Emojis, those cute, vivid images that liven up emails and texts, seem to come in all shapes, colors and sizes.
After all, there are more than 2,800 to choose from. Among the favorites: the smiley face, the thumbs up, the birthday cake.
But it turns out, there is more people want to say with emojis than what is currently available, including showing two people with different skin tones, together.
Since 2015, it has been possible to pick skin tones for many of the people emojis, such as the mermaid, firefighter and baby.
But it began to frustrate some users that they couldn’t show two people of different races holding hands or families with different skin tones, says Jennifer Lee, co-founder of Emojination and vice chair of the Unicode Consortium’s emoji subcommittee. They could only use the default yellow image.
WATCH: Tailoring the Emoji to Match the Couple
Frustration over lack of interracial couple emoji
“The interracial couple emoji was something we’ve have heard a lot of demand for in terms of people on Twitter,” she said. “People have gotten used to pressing and seeing all these skin tones whether or not it’s a thumbs up or it’s a woman who is a mermaid or a baby. They would long press on the multiple families and long press on the couples and be like, ‘Why is it only yellow?’ Because they were trained to expect skin tones.”
Turns out, the birth of a new emoji takes some work. Anyone can apply to the Unicode Consortium, a nonprofit that is run by volunteers. They set the standards for text in all languages and oversees emojis.
“As our mission says, we want to make sure that every language makes it into the digital age,” said Greg Welch, a board member of the Unicode Consortium.
When it comes to emojis, Unicode’s goal is simple: To make sure that when a person sends a smiley face, no matter the age of the phone or the type of computer software, the receiver sees a smiley face. Unicode, which is working on bringing Rohingya and Mongolian to the Unicode standards, has overseen the tremendous growth in emojis since 2010.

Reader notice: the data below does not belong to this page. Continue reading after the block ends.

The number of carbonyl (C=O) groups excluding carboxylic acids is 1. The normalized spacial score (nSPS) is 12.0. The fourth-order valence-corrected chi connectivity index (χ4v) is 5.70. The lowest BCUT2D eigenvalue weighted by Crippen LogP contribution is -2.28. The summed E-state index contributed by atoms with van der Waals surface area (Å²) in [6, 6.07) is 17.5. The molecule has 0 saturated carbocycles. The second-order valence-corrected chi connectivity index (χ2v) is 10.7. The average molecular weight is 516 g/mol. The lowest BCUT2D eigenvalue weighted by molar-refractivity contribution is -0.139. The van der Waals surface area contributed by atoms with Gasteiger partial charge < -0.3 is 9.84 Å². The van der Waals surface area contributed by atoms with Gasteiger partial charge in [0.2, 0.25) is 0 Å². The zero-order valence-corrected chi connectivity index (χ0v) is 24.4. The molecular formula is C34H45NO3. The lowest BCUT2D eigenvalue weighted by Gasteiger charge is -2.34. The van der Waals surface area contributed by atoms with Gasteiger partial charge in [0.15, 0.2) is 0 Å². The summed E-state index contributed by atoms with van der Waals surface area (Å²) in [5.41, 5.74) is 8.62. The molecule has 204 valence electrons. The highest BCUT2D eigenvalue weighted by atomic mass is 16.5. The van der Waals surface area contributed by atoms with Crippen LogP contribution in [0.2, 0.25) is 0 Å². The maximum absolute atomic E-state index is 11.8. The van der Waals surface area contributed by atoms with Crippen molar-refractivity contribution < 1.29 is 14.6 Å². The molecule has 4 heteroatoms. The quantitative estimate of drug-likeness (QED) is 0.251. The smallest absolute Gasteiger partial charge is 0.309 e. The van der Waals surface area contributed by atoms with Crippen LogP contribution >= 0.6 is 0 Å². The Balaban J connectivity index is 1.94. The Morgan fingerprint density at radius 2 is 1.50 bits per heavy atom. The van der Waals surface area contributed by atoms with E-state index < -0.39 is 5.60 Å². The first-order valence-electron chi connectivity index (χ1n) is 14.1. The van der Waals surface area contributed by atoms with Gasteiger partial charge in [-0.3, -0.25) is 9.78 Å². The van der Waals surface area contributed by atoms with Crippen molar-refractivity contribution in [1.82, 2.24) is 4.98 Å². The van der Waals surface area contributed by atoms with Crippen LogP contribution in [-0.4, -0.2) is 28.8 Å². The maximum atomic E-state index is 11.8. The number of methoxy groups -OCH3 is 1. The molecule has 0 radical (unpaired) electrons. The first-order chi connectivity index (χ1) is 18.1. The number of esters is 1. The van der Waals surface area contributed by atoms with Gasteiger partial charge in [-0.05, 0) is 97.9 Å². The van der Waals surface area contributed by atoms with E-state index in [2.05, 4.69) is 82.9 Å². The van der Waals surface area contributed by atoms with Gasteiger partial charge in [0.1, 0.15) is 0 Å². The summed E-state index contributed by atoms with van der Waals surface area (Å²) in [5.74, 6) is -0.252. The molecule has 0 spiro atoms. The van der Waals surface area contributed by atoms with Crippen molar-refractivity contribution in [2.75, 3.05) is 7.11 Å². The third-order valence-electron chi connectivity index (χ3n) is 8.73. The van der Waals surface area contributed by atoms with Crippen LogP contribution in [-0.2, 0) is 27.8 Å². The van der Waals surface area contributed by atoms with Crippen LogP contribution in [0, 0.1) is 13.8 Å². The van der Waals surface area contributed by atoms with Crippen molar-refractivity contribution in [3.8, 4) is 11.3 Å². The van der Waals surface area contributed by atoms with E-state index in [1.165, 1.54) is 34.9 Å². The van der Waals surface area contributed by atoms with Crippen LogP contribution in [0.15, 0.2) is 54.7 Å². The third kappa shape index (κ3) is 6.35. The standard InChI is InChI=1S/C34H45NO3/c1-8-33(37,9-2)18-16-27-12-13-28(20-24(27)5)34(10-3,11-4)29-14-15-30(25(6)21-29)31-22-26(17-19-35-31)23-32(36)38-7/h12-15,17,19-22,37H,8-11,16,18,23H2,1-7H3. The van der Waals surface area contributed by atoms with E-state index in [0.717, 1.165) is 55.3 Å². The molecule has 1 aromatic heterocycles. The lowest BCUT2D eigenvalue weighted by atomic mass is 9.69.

Emoji — a new language
“If you think about a language like English or Russian or Chinese, it’s evolved slowly over the course of centuries,” Welch said. “If you look at emoji, in the last five years, it’s exploded in use. It’s exploded in its vocabulary. This is almost like watching a new proto language emerge right before our eyes.”
With the help of Tinder, the dating site, Jennifer Lee pressed Unicode for an interracial emoji. There were technical complications as well as some tough choices, which of the many emojis that show love or families should be the first to be able to show different skin tones?
Unicode settled on two people holding hands after much discussion, Lee said.
“One of the reasons that that is the emoji of choice is that two people holding hands does not have to be a romantic kind of relationship,” she said. “It can be two friends, it can be a couple, it can represent family members. We felt it was the most versatile of the different emoji.”
The approved interracial couple emoji will allow users to pick one of five skin tones and the gender identity for each person in a couple who are holding hands.
Unicode gave the code for interracial couple to companies such as Apple, Microsoft, Google and others. They will come out with their own versions of the emoji, as well as 58 others, including a new menstruation emoji, a falafel emoji and a deaf emoji, later this year.